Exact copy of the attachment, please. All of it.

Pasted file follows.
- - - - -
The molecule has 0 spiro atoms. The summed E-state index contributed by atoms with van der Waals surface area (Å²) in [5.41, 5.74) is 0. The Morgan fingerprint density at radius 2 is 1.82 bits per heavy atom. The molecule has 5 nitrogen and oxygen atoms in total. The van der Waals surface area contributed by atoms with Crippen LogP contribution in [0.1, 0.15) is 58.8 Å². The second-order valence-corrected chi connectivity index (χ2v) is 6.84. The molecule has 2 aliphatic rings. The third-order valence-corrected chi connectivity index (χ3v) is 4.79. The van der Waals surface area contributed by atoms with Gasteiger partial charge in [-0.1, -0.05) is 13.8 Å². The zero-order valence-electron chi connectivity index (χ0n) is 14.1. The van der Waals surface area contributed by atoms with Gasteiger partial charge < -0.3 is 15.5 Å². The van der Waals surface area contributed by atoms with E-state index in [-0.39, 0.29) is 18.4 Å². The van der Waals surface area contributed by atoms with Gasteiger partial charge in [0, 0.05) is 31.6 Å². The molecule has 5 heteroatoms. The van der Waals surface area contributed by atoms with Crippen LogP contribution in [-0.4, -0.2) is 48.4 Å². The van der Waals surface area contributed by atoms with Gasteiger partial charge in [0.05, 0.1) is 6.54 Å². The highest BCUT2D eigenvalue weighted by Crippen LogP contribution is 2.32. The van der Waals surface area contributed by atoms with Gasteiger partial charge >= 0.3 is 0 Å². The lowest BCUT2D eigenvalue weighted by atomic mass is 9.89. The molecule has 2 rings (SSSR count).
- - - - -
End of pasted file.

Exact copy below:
The molecule has 0 spiro atoms. The summed E-state index contributed by atoms with van der Waals surface area (Å²) in [5.41, 5.74) is 0. The Morgan fingerprint density at radius 2 is 1.82 bits per heavy atom. The molecule has 5 nitrogen and oxygen atoms in total. The van der Waals surface area contributed by atoms with Crippen LogP contribution in [0.1, 0.15) is 58.8 Å². The second-order valence-corrected chi connectivity index (χ2v) is 6.84. The molecule has 2 aliphatic rings. The third-order valence-corrected chi connectivity index (χ3v) is 4.79. The van der Waals surface area contributed by atoms with Gasteiger partial charge in [-0.1, -0.05) is 13.8 Å². The zero-order valence-electron chi connectivity index (χ0n) is 14.1. The van der Waals surface area contributed by atoms with Gasteiger partial charge < -0.3 is 15.5 Å². The van der Waals surface area contributed by atoms with E-state index in [-0.39, 0.29) is 18.4 Å². The van der Waals surface area contributed by atoms with Gasteiger partial charge in [0, 0.05) is 31.6 Å². The molecule has 5 heteroatoms. The van der Waals surface area contributed by atoms with Crippen LogP contribution in [-0.4, -0.2) is 48.4 Å². The van der Waals surface area contributed by atoms with Gasteiger partial charge in [0.05, 0.1) is 6.54 Å². The highest BCUT2D eigenvalue weighted by Crippen LogP contribution is 2.32. The van der Waals surface area contributed by atoms with Gasteiger partial charge >= 0.3 is 0 Å². The lowest BCUT2D eigenvalue weighted by atomic mass is 9.89. The molecule has 2 rings (SSSR count).